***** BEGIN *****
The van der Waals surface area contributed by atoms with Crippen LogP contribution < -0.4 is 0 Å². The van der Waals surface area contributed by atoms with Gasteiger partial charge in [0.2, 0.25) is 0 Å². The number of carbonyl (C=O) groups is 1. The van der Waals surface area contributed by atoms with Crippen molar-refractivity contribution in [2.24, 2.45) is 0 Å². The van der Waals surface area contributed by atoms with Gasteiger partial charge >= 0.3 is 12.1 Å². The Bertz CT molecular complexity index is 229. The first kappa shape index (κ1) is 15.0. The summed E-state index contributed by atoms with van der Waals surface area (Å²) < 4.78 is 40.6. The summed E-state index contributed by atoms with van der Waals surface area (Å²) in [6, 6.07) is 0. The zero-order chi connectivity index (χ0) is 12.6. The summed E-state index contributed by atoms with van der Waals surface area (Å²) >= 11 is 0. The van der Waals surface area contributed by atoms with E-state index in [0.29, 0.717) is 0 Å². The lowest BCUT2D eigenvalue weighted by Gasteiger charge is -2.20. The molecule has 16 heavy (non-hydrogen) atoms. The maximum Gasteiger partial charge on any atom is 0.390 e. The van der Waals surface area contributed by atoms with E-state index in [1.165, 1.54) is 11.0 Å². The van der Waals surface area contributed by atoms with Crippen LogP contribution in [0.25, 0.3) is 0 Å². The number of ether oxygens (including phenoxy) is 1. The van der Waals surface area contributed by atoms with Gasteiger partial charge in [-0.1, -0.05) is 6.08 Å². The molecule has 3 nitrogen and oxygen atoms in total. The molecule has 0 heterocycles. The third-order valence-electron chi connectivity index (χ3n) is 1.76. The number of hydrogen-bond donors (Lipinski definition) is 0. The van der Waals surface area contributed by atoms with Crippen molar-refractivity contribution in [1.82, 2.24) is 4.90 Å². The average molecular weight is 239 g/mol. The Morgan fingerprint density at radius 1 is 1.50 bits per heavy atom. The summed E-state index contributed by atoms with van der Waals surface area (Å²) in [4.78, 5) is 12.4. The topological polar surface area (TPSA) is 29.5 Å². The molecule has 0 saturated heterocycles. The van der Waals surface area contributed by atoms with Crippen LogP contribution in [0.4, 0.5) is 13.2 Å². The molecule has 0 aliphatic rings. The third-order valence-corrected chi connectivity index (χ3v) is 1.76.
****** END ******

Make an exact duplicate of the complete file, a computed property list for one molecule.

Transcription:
The van der Waals surface area contributed by atoms with Crippen LogP contribution < -0.4 is 0 Å². The van der Waals surface area contributed by atoms with Gasteiger partial charge in [0.2, 0.25) is 0 Å². The number of carbonyl (C=O) groups is 1. The van der Waals surface area contributed by atoms with Crippen molar-refractivity contribution in [2.24, 2.45) is 0 Å². The van der Waals surface area contributed by atoms with Gasteiger partial charge >= 0.3 is 12.1 Å². The Bertz CT molecular complexity index is 229. The first kappa shape index (κ1) is 15.0. The summed E-state index contributed by atoms with van der Waals surface area (Å²) < 4.78 is 40.6. The summed E-state index contributed by atoms with van der Waals surface area (Å²) in [6, 6.07) is 0. The zero-order chi connectivity index (χ0) is 12.6. The summed E-state index contributed by atoms with van der Waals surface area (Å²) >= 11 is 0. The van der Waals surface area contributed by atoms with E-state index in [0.29, 0.717) is 0 Å². The lowest BCUT2D eigenvalue weighted by Gasteiger charge is -2.20. The molecule has 16 heavy (non-hydrogen) atoms. The maximum Gasteiger partial charge on any atom is 0.390 e. The van der Waals surface area contributed by atoms with E-state index in [1.165, 1.54) is 11.0 Å². The van der Waals surface area contributed by atoms with Crippen LogP contribution in [0.25, 0.3) is 0 Å². The number of ether oxygens (including phenoxy) is 1. The van der Waals surface area contributed by atoms with Gasteiger partial charge in [-0.1, -0.05) is 6.08 Å². The molecule has 3 nitrogen and oxygen atoms in total. The molecule has 0 heterocycles. The third-order valence-electron chi connectivity index (χ3n) is 1.76. The number of hydrogen-bond donors (Lipinski definition) is 0. The van der Waals surface area contributed by atoms with Crippen molar-refractivity contribution in [1.82, 2.24) is 4.90 Å². The average molecular weight is 239 g/mol. The Morgan fingerprint density at radius 1 is 1.50 bits per heavy atom. The summed E-state index contributed by atoms with van der Waals surface area (Å²) in [4.78, 5) is 12.4. The topological polar surface area (TPSA) is 29.5 Å². The molecule has 0 saturated heterocycles. The van der Waals surface area contributed by atoms with Crippen LogP contribution in [0.4, 0.5) is 13.2 Å². The molecule has 0 aliphatic rings. The third-order valence-corrected chi connectivity index (χ3v) is 1.76.